Review of The Perfect Man: New York Times

Strange Land

By MARK KAMINE, Published: June 10, 2007

The Perfect Man is a New York Times Book Review “Editors’ Choice” selection for June 17th 

        In Naeem Murr’s first two novels, set in London and its environs, social workers administered to demonic child prostitutes and bardic welfare cheats while tackling their own severe personal problems. In The Perfect Man, his third novel, Murr, who was born and raised in London and now lives in the United States, brings his slightly gothic sensibility to bear on the heart of America. The book takes place chiefly in Pisgah, Mo., the small town where Rajiv Travers, a half-Indian, half-English boy, comes of age in the 1950s. This “Our Town”-ish locale is an ideal showcase for Murr’s impressive talents, previously deployed on a widely divergent cast of British characters. Here, Murr weaves an elaborate plot, shifting perspective between small-town characters - adults, outcasts and the handful of teenagers who form the novel’s core.
        After an English childhood fraught with the Old World’s habitual racism, Raj is abandoned by his parents and sent to live with a romance writer in Pisgah. With dark skin and a defensively comic intelligence, Raj faces racism in America as relentless as any in England. He also finds friends. Annie, independent-minded enough to adopt him instantly into her gang, is aware that her own parents’ Catholicism marks them as different. Nora, big-boned and blond, loves Raj even though her father “would kill her - or kill him” if he knew.
        Another friend, Lew Tivot, having witnessed his younger brother’s murder, has since been hounded to madness by the machinations of townsmen eager to keep the story quiet and by the incompetence of a psychiatrist more comfortable with jargon and theories than with the patients he treats. Murr’s earlier novels featured convincing depictions of aberrant mental states, and in “The Perfect Man” he meticulously traces the workings - and warping - of Lew’s mind. Early on, Lew is able to state simply what he’s seen happen to his brother: “Sal threw him in the river.” By the novel’s end, he’s in the throes of insanity: “They left me for dead, but I put my pieces together. I took my windpipe and I threaded on my organs. I’m a breathing brain, like storm clouds.”
        Pisgah’s mixed population includes a pair of Russian immigrant sisters, a German car salesman, a self-righteous minister and the embittered romance novelist who takes Raj in. Murr, a bracingly straightforward writer whose flourishes are rare and subtle (a too-thin schoolteacher has “pale freckled skin sealed to her bones”), dexterously advances multiple story lines, overlapping them now and then with rich results. Scurrilous journals kept by the romance writer initially seem a source of grief only for Raj but have wider repercussions after they are stolen, parsed and sent as letters to the targets of the novelist’s private grievances, precipitating in one case the discovery by the minister’s wife of her husband’s irredeemable insensitivity and her son’s criminality.
        All the principal characters live uneasy lives in Pisgah, and each story gives rise to excruciating scenes of confrontation, revelation and, in at least one case, reconciliation. Murr’s handling of period detail is adept; he doesn’t beat us over the head with research. A couple living together out of wedlock is beyond comprehension for one character. Another is teased for his interest in the “topless Hottentots” in National Geographic.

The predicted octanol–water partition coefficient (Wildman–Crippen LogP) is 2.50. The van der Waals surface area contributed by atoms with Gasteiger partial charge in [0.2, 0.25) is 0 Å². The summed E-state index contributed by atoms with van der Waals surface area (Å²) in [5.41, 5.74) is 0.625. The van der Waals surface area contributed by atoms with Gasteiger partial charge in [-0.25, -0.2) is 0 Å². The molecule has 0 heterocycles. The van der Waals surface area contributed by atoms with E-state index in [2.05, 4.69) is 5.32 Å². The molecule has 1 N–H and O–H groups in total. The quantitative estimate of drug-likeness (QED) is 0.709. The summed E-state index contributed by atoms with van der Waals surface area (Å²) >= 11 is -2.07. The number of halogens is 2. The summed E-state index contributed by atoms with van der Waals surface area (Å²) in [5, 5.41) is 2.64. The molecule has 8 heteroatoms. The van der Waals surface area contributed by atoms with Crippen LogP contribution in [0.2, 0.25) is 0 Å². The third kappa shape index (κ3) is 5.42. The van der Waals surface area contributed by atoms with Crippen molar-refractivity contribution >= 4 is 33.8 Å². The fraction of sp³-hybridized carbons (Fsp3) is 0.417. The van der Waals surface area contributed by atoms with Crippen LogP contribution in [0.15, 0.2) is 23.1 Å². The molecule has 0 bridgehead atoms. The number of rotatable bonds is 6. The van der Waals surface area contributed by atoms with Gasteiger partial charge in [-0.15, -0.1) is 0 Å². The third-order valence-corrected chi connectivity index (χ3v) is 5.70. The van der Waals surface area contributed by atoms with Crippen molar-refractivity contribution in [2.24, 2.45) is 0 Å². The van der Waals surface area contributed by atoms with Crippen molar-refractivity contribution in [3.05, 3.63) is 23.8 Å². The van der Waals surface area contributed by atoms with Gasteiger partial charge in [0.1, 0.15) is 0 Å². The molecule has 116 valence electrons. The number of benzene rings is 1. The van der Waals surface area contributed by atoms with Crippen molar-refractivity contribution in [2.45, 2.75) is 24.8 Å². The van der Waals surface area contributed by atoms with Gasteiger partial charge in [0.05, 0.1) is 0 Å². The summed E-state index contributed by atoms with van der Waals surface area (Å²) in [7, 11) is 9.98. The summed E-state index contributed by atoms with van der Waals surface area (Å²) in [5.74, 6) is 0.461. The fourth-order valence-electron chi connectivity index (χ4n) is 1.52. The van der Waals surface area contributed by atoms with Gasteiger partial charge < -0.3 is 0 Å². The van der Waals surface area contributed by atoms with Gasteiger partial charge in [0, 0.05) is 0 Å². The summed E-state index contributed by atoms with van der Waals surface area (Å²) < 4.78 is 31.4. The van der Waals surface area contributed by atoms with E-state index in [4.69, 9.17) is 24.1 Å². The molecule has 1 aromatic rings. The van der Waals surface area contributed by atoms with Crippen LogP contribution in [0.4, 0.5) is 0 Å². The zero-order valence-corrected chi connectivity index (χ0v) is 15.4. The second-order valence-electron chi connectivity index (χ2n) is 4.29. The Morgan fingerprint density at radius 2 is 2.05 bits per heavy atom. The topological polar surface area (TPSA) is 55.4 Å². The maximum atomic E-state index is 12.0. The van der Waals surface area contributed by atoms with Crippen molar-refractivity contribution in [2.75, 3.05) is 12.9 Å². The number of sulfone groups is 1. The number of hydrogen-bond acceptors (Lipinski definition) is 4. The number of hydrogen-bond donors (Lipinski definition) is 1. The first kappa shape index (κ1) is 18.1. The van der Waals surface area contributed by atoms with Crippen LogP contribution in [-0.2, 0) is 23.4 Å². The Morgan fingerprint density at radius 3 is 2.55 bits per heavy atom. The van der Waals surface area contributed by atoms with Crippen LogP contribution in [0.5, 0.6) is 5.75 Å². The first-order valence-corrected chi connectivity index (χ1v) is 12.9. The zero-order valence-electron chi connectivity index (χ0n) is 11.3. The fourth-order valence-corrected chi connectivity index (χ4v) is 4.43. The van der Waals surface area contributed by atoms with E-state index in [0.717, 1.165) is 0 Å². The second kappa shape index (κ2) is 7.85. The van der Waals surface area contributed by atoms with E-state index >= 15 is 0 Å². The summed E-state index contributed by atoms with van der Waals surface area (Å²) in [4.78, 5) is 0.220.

Murr captures adolescence with insightful directness. Annie not only notices Nora’s developing body, she notices the boys noticing it as well, and realizes she’s changing too. When Lew and Annie become a couple, their initial physical explorations have an apt tentativeness. “They had started to touch but didn’t know how far they wanted to go. They kissed with their eyes open, questioning.” Impulsive teenage actions lead to a misbegotten engagement for Raj and brutal retribution taken on Annie’s brother. Murr occasionally uses Raj’s sense of humor to unmask the ignorance behind people’s prejudices, as when he persuades a crowd of wedding guests to repeat the toast “fresh dung” by claiming its derivation from an Indian wedding blessing.
        “The Perfect Man” builds not only toward self-understanding for its youthful heroes but also toward an outlandish climactic confrontation that is, literally, a cliffhanger. That kind of high drama in combination with the occasionally violent incidents that precede it, engineered by starkly evil adult characters, push what is essentially a coming-of-age story toward melodrama. As in his earlier novels, Murr laces his intensely character-driven narrative with horror-story elements. Imagine the result if Jonathan Coe’s bildungsroman, “The Rotters’ Club,” had been jazzed up by Patrick McGrath, with his affection for the overheated extremes of passion. To say Murr could do without the lurid trappings may be beside the point: a bit of hair-raising suspense has never been much of a reason to put a novel down. Well-wrought characters and refreshingly clear prose are sufficient reasons to pick this one up.

Mark Kamine works in the film business and line-produced Steve Buscemi’s forthcoming “Interview.”